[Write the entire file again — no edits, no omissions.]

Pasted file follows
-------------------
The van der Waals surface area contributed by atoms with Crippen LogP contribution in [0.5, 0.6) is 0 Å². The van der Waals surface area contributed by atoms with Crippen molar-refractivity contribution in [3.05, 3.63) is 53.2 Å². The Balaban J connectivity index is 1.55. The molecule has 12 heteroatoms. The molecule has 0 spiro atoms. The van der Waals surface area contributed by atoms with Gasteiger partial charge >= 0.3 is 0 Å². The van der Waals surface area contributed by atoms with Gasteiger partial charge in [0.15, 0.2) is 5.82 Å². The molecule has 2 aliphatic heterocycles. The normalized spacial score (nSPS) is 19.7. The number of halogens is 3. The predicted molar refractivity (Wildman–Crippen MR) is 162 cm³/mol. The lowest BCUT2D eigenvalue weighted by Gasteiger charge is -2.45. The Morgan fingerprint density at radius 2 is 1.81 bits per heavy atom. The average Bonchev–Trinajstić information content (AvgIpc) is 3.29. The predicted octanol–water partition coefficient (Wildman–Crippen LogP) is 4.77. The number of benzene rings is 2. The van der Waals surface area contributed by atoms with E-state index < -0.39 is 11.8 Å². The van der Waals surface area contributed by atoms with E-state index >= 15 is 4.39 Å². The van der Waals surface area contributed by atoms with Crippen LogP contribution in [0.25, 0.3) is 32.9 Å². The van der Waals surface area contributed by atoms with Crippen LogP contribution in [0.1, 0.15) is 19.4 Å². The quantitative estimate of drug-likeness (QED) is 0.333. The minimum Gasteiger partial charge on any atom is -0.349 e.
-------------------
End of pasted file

The van der Waals surface area contributed by atoms with Crippen LogP contribution in [0.5, 0.6) is 0 Å². The van der Waals surface area contributed by atoms with Crippen molar-refractivity contribution in [3.05, 3.63) is 53.2 Å². The Balaban J connectivity index is 1.55. The molecule has 12 heteroatoms. The molecule has 0 spiro atoms. The van der Waals surface area contributed by atoms with Gasteiger partial charge >= 0.3 is 0 Å². The van der Waals surface area contributed by atoms with Gasteiger partial charge in [0.15, 0.2) is 5.82 Å². The molecule has 2 aliphatic heterocycles. The normalized spacial score (nSPS) is 19.7. The number of halogens is 3. The predicted molar refractivity (Wildman–Crippen MR) is 162 cm³/mol. The lowest BCUT2D eigenvalue weighted by Gasteiger charge is -2.45. The Morgan fingerprint density at radius 2 is 1.81 bits per heavy atom. The average Bonchev–Trinajstić information content (AvgIpc) is 3.29. The predicted octanol–water partition coefficient (Wildman–Crippen LogP) is 4.77. The number of benzene rings is 2. The van der Waals surface area contributed by atoms with E-state index < -0.39 is 11.8 Å². The van der Waals surface area contributed by atoms with E-state index >= 15 is 4.39 Å². The van der Waals surface area contributed by atoms with Crippen LogP contribution in [0.25, 0.3) is 32.9 Å². The van der Waals surface area contributed by atoms with Crippen LogP contribution in [0.1, 0.15) is 19.4 Å². The quantitative estimate of drug-likeness (QED) is 0.333. The minimum Gasteiger partial charge on any atom is -0.349 e.